When asked if Avenues could go completely Zero Waste, she answered truthfully. “Zero Waste is about creating as little waste as possible, not going Zero Waste completely.” Going entirely Zero Waste will be very difficult, but getting close to that and making people aware about it is very good.
“Right now we want to really educate people on Zero Waste. We want to let people know about what is going on in our community and New York City,” Davol said.
“There are things that people will notice and there are internal changes; for example switching to recycled paper. There are things that happen through the administration that people might not notice.
“The main thing is just to buy less so you don’t have to compost or to recycle anything. You really have to look into the products you are buying and really evaluating if you need something.”
“Awareness starts with making sure people understand Zero Waste. It can’t be internally with administration. It needs to be the students as well,” said Davol.
What can you do?
Sarah Currie Halpern, The APA Zero Waste Committee Chair, cares a lot about going Zero Waste. She also founded a company called Think Zero to help for the cause of zero waste. The APA plans to make Avenues 90% diverted from waste by 2021. This is very ambitious, so how will the APA do it?
“The APA Zero Waste Committee has developed a Zero Waste plan that goes through 2025 and sets specific Zero Waste goals for the school with a plan to get there. We are already hitting some of the milestones. We are also fostering a community where less waste is generated, one that promotes a circular economy where materials are reused over and over again until the end of their useful life, at which time they are recycled into new projects.”
The APA Zero Waste Committee has always been committed to zero waste since the beginning, and now we see in the world that there are more reasons to be more committed to zero waste.
“Given the state of our world with the crisis of plastic pollution in our waterways and on land, and the effects of climate change, Avenues has to step up and be a part of the solution,” Currie-Halpern said. “We are making big changes like switching the school over to durable, dishwashable plates and cutlery so that we can eliminate the huge amount of waste we are creating each day eating off of disposables in FOOD and around the school. We are also buying and collecting more second hand and recycled materials as a school.”
At Avenues, we are making changes big and small to go Zero Waste, but what might be the effect?
“It might reduce our dependence on carbon transportation upstream and downstream, which means less shipping, and reducing waste means less reliance on garbage trucks which pollute a lot. In many cases it will reduce costs, as well,” Currie-Halpern said.
A lot of people might not have thought of the positive aspect to going Zero Waste or using less waste; it costs less for you.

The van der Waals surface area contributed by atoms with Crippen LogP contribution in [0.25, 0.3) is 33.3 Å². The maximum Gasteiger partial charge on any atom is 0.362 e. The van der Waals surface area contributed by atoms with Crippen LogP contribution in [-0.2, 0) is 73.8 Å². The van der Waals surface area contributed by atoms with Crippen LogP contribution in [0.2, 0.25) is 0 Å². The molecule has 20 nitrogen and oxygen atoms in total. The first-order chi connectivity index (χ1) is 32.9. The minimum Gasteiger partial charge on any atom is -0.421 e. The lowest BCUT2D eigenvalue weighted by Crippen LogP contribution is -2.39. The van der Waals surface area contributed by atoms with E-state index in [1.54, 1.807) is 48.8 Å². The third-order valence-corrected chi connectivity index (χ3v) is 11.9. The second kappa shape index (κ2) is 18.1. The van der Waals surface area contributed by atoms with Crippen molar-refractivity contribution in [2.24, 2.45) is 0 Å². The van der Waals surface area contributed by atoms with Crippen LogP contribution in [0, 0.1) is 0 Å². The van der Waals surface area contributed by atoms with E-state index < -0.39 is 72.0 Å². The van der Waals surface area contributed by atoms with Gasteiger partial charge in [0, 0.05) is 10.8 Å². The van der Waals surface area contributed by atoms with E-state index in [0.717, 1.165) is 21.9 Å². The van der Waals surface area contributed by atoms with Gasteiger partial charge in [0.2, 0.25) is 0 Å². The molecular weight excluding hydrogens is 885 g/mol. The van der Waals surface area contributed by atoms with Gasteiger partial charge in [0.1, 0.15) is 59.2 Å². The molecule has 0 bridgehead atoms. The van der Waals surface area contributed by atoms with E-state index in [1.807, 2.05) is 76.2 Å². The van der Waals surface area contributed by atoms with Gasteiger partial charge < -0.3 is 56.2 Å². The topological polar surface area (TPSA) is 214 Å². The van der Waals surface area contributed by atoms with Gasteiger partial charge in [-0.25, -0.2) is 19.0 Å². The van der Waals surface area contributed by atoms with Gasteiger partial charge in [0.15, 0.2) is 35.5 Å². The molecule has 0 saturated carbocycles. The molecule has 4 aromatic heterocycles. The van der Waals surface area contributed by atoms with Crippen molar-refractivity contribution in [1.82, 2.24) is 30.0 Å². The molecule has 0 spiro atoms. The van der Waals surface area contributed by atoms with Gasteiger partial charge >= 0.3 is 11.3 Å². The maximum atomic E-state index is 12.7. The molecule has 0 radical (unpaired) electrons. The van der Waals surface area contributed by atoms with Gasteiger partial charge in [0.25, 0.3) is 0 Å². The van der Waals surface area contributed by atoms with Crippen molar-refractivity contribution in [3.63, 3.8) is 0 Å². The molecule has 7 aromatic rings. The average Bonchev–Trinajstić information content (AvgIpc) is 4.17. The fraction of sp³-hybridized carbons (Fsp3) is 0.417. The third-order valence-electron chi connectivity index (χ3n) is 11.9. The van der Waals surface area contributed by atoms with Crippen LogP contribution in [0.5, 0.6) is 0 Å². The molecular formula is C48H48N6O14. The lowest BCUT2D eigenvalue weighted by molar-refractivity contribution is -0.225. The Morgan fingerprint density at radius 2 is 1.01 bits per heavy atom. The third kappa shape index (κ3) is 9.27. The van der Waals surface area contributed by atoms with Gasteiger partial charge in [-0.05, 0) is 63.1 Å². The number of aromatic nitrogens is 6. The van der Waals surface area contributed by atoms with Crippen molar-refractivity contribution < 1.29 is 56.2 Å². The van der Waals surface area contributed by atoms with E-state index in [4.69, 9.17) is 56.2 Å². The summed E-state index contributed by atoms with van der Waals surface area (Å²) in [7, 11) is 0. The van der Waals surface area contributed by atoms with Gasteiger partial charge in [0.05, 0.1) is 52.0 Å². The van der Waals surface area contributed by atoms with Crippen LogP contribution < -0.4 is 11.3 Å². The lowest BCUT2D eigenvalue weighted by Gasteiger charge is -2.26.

Do you think people are noticing these changes, or are they going unnoticed? Yes I think they are noticing we get a good amount of emails and feedback, but I think many at Avenues don’t know what we are doing and we need that to change. We also need a lot more help In the way of student and parent volunteers.
Will going Zero Waste raise awareness on its own, or will some people need to raise awareness? I think within our community we cannot go Zero waste successfully (ie divert 90% of our waste from landfill and incineration) without everyone buying in and participating, from the Head of School (Evan Glazer has been very supportive), to Upper Grades students, to Lower Division teachers, to ELC parents and everyone in between!”
At Avenues, you can make a difference by doing very small things. Here are few tips from Mrs. Currie-Halpern.
Don’t put more food than you can eat on your plate at lunch.
Save leftover food for a snack later or throw it in the compost bin. Educate yourself on what materials are compostable. There are so many things that are, such as tea bags, tissues and even gum!
Bring your own water bottle and refill it every day. Bring your own coffee mug if you drink coffee. Don’t buy plastic water bottles. Switch to reusable bottles, bags, cups, and utensils instead of single use ones.”
Jessica Berkeley, a teacher almost since the beginning of Avenues, thinks these changes are great.
“We used to have just one trash can- it was vague what could be recycled. Now, garbage cans have very distinct purposes. That’s a great step forward. When Avenues founded, the goal has been to use less paper. We use a lot of technology, and part of it is using less paper,” Berkeley said.
Avenues is serious about going Zero Waste, and we see that not only people within the administration care, but also students, faculty, and parents. I encourage you to do more research about going Zero Waste, and trying to go zero waste yourself, as it is a very interesting and important topic at Avenues and in the world in general.